My friend, Pastor Roy Kraft, died peacefully in his sleep at 83. He was the pastor of Twin Lakes Church in Santa Cruz for 43 years. He loved hymns. He wore a tie to church every day. He was a traditional church guy. But his last Sunday on earth, Roy was at a millennial church where the music was very loud and the preacher sat on a stool with his shirttails hanging out and had gel on his hair. At his funeral, his son, Jim told how his dad was thrilled with that this church preached the Gospel and that lives were being changed. That is how you and I need to think and live!
9. Invest in relationships. I have watched aging people withdraw into their homes, park in front of their televisions, and become hermits in their own homes. They howl at the world and repel others with their harshness. Folks, as you age, invest in kids. Mentor and disciple the generations behind you. Pass on wisdom, faith, and the Gospel to your kids, your grandchildren, and to those around you. Don't turn inward. Show interest in others. Become kinder, gentler, softer, and more giving. Make new friends and be a friend. Bring them into your home and into your life. It will give you blessing and joy!
10. Live for eternity. One of my Plattitudes says:
"Some people leave footprints in the sands of time. Others leave beer cans." Leave footprints and a lasting legacy. Some people party for today and live for themselves. But when you serve others, that's when you will find satisfaction. When you seek possessions, power, and pleasure, you will need a job to pay for that stuff. But when you seek to help others, you will find joy in your work. Jobs are boring and tedious. Callings are joyous and meaningful. Find your calling and you will never work a day in your life.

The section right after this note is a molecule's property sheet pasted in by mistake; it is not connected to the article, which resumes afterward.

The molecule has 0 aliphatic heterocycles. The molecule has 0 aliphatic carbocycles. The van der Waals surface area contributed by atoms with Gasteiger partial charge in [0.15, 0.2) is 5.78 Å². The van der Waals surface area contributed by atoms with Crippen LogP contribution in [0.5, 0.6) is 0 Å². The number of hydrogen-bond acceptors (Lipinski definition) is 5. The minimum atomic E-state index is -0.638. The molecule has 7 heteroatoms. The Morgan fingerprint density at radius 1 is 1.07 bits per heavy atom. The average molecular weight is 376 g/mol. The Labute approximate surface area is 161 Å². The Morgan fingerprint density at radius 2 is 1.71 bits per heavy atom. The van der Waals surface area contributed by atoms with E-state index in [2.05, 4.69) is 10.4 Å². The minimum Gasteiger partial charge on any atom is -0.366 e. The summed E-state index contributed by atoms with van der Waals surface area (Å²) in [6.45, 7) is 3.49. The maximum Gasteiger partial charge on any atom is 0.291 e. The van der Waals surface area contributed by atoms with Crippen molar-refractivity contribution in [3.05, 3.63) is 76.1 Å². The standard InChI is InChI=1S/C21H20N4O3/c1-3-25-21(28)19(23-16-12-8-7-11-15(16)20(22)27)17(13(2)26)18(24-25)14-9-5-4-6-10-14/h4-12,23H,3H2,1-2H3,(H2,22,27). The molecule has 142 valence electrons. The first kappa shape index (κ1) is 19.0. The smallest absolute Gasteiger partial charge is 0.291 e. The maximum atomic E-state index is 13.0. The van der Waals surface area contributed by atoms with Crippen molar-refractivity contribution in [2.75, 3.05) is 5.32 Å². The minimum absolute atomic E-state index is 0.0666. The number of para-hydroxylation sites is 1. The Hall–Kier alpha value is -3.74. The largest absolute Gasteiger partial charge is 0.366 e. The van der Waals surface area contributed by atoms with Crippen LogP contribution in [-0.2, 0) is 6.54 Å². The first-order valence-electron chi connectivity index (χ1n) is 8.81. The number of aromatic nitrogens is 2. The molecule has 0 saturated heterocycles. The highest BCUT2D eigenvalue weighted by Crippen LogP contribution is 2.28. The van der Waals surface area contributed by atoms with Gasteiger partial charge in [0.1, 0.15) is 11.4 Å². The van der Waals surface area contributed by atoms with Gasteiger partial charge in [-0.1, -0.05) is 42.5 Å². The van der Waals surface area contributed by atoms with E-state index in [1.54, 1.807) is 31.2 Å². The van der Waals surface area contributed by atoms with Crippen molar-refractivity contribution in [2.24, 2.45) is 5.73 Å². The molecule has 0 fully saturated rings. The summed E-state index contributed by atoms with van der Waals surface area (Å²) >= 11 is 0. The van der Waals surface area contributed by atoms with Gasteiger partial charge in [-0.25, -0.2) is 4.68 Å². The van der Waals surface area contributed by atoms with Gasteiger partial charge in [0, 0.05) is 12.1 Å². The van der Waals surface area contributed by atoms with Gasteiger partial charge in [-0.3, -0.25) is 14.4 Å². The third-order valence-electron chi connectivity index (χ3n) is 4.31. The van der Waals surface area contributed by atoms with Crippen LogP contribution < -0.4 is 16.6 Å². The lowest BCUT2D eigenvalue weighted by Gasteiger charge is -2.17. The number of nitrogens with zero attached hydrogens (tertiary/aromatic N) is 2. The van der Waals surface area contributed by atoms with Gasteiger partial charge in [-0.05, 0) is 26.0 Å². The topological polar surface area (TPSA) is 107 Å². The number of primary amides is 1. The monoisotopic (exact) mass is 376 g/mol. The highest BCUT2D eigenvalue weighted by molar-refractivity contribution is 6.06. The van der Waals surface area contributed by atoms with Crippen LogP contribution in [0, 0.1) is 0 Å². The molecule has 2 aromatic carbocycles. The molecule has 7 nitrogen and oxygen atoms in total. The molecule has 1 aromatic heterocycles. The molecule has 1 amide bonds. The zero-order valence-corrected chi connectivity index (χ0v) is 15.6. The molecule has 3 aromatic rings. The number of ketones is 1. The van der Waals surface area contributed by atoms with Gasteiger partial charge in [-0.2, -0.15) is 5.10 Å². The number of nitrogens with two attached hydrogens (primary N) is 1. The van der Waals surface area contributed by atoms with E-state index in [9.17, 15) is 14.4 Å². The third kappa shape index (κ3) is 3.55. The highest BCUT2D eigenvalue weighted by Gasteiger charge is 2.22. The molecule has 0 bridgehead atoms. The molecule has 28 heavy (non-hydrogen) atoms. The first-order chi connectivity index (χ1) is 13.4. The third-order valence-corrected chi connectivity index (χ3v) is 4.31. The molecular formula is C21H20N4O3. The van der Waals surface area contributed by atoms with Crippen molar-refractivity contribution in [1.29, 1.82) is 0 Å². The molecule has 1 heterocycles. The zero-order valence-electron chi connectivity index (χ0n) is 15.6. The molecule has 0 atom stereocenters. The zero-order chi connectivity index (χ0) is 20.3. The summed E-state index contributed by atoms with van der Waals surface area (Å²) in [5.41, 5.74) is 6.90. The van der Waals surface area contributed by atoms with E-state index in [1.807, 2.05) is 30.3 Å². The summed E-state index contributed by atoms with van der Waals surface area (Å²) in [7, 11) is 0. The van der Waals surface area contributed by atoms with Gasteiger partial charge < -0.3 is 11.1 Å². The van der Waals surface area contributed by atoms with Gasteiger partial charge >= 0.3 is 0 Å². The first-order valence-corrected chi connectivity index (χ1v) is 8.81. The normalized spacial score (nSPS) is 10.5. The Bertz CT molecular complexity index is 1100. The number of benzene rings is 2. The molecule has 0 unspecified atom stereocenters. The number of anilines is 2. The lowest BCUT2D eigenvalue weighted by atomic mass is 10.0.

Seek a higher reward. There are people who have money and there are people who are rich. Riches are found in faith, friendships, and all the things that you can't put a dollar sign on. Don't live for the 70, 80 or even 90 years you have on this earth. One day your life will be over. You can't take it with you, but you can send it on ahead. So live for the things of God that can never fade. Live so that you will be a good and faithful servant that receives an eternal reward (Matthew 25:14-31). Lose your earthly life for Christ's sake to find an eternal one that Jesus has for us (Matthew 16:24-26). Be like old Abraham who
"was looking forward to the city with foundations, whose architect and builder is God" (Hebrews 11:10).
Well, folks, that is my letter for another week. I want you to know that your elders and I are praying for you every day and several times a day. As of this date, we have no idea when we will be able to offer public services. But God is continuing to use our online services, social media, and other ministries. Keep praying for our EHCC ministry!
So, see you for worship and the Word at East Hills Church!
We are online on Sunday morning after 9 AM. Bring a Bible and a smile! Invite your friends, family, neighbors, and work contacts to watch.